Driver Fatigue is Dangerous

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Driving while feeling fatigued or tired is dangerous; it was estimated that fatigue only contributed to 2 to 3 percent of car crashes, but the Virginia Tech Transportation Institute says differently. In a new study conducted by the Virginia Tech Transportation Institute it was discovered that 20 percent of crashes are caused by fatigue. Younger drivers are particularly vulnerable to driving while tired as “adolescents’ sleep patterns shift to later hours; however, the school day starts early, resulting in daytime sleepiness” (Source:

What is Driver Fatigue?

Fatigue is caused by physical or mental exertion and will impair performance. Driver fatigue can be caused by numerous different things, but the common factors are: lack of adequate sleep, extended work hours, strenuous work, and non-work activities. It can also be caused by a combination of different factors that add up and affect a person’s ability. There are several effects of fatigue as well, these include: nodding off, slow reaction times, poor decision making, lane drifting, and experiencing microsleeps.

The Study

For the first time, driver behavior was able to be observed immediately prior to the crash or near-crash. The results were unexpected. In 20 percent of all crashes and 16 percent of all near-crashes, the driver showed signs of fatigue. The signs of fatigue that were spotted were eye-lid closure, head bobbing, severe loss of facial musculature, and microsleep. Charlie Klauer, a group leader at the Virginia Tech Transportation Institute, claimed that these drivers were not yawning, but they were asleep at the wheel.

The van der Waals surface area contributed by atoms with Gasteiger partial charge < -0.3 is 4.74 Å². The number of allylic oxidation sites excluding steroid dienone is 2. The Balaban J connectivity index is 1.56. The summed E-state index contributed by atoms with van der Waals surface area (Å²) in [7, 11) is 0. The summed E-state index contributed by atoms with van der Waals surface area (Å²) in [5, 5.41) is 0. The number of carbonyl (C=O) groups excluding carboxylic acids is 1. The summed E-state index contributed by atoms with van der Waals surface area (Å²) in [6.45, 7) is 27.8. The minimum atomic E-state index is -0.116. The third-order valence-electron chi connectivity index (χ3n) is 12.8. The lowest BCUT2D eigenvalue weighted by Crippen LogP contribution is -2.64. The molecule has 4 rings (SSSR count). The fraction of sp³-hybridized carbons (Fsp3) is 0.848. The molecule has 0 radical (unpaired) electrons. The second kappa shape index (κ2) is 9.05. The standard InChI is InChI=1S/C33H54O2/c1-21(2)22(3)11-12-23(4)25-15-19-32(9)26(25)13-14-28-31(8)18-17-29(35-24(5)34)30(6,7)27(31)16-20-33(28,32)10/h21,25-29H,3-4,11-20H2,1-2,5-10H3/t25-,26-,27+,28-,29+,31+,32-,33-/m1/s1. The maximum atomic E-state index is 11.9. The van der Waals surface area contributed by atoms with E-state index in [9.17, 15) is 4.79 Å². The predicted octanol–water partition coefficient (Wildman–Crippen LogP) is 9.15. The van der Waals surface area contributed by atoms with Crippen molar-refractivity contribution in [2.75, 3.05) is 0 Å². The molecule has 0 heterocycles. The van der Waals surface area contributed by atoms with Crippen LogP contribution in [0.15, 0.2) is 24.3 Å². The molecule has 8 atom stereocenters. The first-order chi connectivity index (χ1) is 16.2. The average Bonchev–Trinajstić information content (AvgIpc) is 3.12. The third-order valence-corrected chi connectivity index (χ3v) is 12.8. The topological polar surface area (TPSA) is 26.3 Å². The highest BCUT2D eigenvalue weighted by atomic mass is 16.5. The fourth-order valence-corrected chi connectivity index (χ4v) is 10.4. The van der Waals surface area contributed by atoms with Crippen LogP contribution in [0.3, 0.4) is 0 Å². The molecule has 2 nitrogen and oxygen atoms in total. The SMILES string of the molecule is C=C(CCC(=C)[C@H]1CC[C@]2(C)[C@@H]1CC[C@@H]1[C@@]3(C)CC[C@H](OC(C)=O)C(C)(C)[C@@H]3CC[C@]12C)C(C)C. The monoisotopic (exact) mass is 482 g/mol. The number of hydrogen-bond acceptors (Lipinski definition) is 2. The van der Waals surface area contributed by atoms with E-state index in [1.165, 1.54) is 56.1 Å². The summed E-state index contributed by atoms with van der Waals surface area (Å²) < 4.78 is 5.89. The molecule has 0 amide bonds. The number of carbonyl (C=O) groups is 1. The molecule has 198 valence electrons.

There were 232 drivers involved in the data collection, and 38 participants were involved in fatigue-related crashes and 11 of those drivers accounted for 58% of all the fatigue-related crashes and near-crashes. If these findings are then extrapolated it could then be suggested that drivers are at four times greater risk of being involved in a crash or nearly having a crash if they drive fatigued.

Who is Likely to Drive Drowsy?

There are a few people who are more likely to drive drowsy, these people are: law enforcement officers, medical staff, emergency workers, night shift workers, and truck drivers. These people are more likely to have fatigue, because of their line of work and hours. The study also showed young drivers are more likely to drive fatigued as well and that is due in part to their sleep patterns and having to get up early if they are in school.

Driver Fatigue Prevention

There are some basic tips on how to prevent driver fatigue, these include:

  • Getting plenty of sleep and rest
  • Staying hydrated and eating while on the road
  • Pulling over if you start feeling tired

While these tips will not fully eliminate driver fatigue, they will help combat fatigue.

What To Do If You Were Involved in a Crash

If you or a loved one was involved in a crash that fatigued driving could have contributed to, contact an experienced attorney today. A car accident attorney can answer your questions, evaluate your case, and help you in determining your next steps.